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This past Saturday was the 51st Fred Icke Memorial Handicap in Creswick, VIC. In all my searches I could not find exactly who Fred Icke was or what this race represents. The only thing I could find was on the Brunswick Cycling Club website “the race was first introduced to the Victorian calendar by Fred Icke in 1960 as the Wendouree ‘110?, and has become one of the most well known events on the Victorian cycling calendar”. I’m always fascinated by the history of these long standing Australian races where so many cycling superstars came up through the ranks.
Is was cold, wet and windy and I expected nothing other. I love these Australian Handicaps. The dynamics are totally different than racing a regular scratch race and absolutely everyone has a fighting chance of winning. The silent hum of carbon wheels with 20 guys working together to achieve one common goal of catching and not getting caught is exhilarating.
I was in the changeroom after the race on Saturday and I was listening a guy from one of the front bunches having a laugh and trading stories with one of the guys off scratch. That’s the cool thing about a handicap. All ~200 people ride the exact same race, no matter who they are or what their ability. Whatever the winner’s mark is, his or her victory is just as legitimate and as highly regarded as if it were a scratchie who won it.
I was thinking about what my own strategy would be as I was driving to the race. I was off with the 6min bunch and the logical thing to do would have been to sit in, conserve energy, and not do as much as roll a turn until the scratch bunch caught us (which is often the case when you’re on the “chopping block”). As my group started the race however, it was impossible for me to just sit-in with a clear conscience. It would have been poor form. However, about half the guys in my bunch were sitting in the back refusing to roll through. At very least they could have given it an effort. Sure, there may have been a few of them who weren’t physically capable, but the majority of them were simply bludging and creating a negative effect on the whole group.
Unless there’s an immediate tactical purpose or you’re not strong enough to do your share of work, why even bother coming out and racing in a handicap if you’re just gonna sit-on? If you did happen to win by sitting-on the whole race, would you really feel good about it anyway? Does it prove that you were the smartest or best? If you think you should have been marked with a more “prestigious” handicap, put your ego aside for a few hours. There may be tactical reasons for sitting on a bunch in a handicap, but until the stronger groups catch you I think it goes against the spirit of the race and is shameful.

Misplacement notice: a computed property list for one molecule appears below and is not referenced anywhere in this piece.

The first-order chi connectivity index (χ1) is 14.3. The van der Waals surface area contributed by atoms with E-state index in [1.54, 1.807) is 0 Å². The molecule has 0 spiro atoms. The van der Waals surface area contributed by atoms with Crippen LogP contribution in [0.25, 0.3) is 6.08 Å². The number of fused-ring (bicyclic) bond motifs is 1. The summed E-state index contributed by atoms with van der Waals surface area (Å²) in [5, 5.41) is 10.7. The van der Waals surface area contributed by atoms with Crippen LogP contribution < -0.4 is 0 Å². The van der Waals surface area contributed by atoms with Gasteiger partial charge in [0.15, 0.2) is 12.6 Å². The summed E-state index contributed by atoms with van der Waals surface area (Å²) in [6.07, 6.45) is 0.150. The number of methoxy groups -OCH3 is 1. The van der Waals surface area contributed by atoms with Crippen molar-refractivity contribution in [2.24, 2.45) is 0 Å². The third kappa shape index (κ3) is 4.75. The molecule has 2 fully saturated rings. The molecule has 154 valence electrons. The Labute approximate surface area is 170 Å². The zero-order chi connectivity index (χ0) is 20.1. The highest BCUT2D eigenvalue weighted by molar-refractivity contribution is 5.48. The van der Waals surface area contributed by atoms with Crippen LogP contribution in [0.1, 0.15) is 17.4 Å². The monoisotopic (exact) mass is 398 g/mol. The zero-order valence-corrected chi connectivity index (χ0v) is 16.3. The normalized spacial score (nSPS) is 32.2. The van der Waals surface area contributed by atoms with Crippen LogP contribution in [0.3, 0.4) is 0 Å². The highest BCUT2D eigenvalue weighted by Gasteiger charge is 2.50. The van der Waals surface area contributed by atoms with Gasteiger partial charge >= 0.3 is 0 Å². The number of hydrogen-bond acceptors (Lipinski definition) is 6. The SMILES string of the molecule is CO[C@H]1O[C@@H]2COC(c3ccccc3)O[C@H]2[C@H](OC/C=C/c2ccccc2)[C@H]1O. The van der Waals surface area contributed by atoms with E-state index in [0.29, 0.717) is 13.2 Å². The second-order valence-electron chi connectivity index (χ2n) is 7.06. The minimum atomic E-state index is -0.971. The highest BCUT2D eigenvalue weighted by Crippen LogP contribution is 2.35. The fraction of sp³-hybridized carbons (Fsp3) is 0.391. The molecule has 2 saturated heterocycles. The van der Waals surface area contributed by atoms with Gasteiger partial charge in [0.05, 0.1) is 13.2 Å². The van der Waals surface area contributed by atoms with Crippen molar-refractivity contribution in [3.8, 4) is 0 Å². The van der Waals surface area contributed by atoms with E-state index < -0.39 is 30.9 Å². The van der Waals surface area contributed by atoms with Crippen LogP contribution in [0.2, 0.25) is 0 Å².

To be honest I don’t really know the details of what happened ahead of my bunch so I can’t give much of a race report. Scratch caught my group, they split the bunch to smithereens up a climb going into the third lap, and then a small group of us kept picking up small groups until the finish. We never caught the 17min bunch so it must have come together up there. If anyone from Cycling Australia or Cycle Sport Victoria is reading, Twitter works really well for posting unofficial results.
Here are some photos from the 51st Fred Icke Memorial Handicap taken by Jarrod Partridge. Good on him for standing out in the freezing rain taking photos of us just for the love of it. For his upcoming event plans follow him on twitter and facebook.
Losing contact with your group isn’t such a bad thing in a handicap. There’s almost always another bunch who you can catch a ride with. Unfortunately they’re usually faster than the bunch you just got dropped from!
The scratch bunch was absolutely flying. I couldn’t believe how fast they were charging along when they caught us.
This was taken on the last lap when the scratchies smashed the bunch to pieces up the final climb at the 89km mark.
The heavens opened up for the final sprint. I’m not certain but I think I see a crash at the back.
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